"To say that publishers really care passionately about books as though they are concerned about what's better for the world ... I'm sure when they look in the mirror they feel that way. ... We all do," he says. "But in fact, what they care about is preserving their own position, perks and profit — that's just what establishment players come to do over time."
While we can agree with Eisler that 'established players' do whatever they can to "preserving their own position, perks and profit", he's simply aligned himself with a different established player who is doing everything it can to preserve it's own position and profits. It has shut out competition. Whether you think that is fine or not, it is still monopolistic. And Barry's book is only available through Amazon. If you have a Nook or an E-Reader, you're out of luck. It's Kindle or nothing.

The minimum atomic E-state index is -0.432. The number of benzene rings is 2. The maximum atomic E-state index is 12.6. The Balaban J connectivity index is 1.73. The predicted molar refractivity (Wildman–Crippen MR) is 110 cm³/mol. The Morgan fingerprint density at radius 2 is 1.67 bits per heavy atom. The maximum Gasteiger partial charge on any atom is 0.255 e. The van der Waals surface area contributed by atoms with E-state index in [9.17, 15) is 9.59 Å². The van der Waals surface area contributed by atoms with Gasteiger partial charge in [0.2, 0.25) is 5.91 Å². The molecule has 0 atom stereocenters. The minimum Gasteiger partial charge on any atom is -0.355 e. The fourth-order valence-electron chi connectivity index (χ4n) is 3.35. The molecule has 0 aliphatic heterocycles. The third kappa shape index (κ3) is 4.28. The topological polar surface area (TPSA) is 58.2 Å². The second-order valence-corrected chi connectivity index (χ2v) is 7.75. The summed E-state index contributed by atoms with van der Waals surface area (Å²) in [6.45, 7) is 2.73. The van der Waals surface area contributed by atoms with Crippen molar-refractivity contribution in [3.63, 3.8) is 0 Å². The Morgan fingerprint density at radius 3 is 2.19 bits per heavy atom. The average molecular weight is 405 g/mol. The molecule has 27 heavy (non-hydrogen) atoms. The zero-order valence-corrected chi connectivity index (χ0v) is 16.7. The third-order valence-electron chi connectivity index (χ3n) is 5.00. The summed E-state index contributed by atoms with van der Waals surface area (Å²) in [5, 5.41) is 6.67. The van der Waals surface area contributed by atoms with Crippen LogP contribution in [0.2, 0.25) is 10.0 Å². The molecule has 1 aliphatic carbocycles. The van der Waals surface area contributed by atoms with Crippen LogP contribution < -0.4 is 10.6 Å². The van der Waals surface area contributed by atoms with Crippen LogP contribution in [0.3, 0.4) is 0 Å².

Eisler professes to be concerned with two main considerations: making money and selling books.
"At the end of the day, what matters to Eisler is how easily and how cheaply he can get his writing into the hands of his readers. "What I care about is readers," he says, "because without readers I can't make a living. ... And I think it's a bad thing for the world if people don't read anymore. I want people to read a lot. To that end, if I can find a way to get readers books that cost less and are delivered better and faster, I want that."
And as far as he can tell from his experience with the e-release of The Detachment, it's working: "Sales of The Detachment have blown away sales of any of my previous titles," Eisler says. "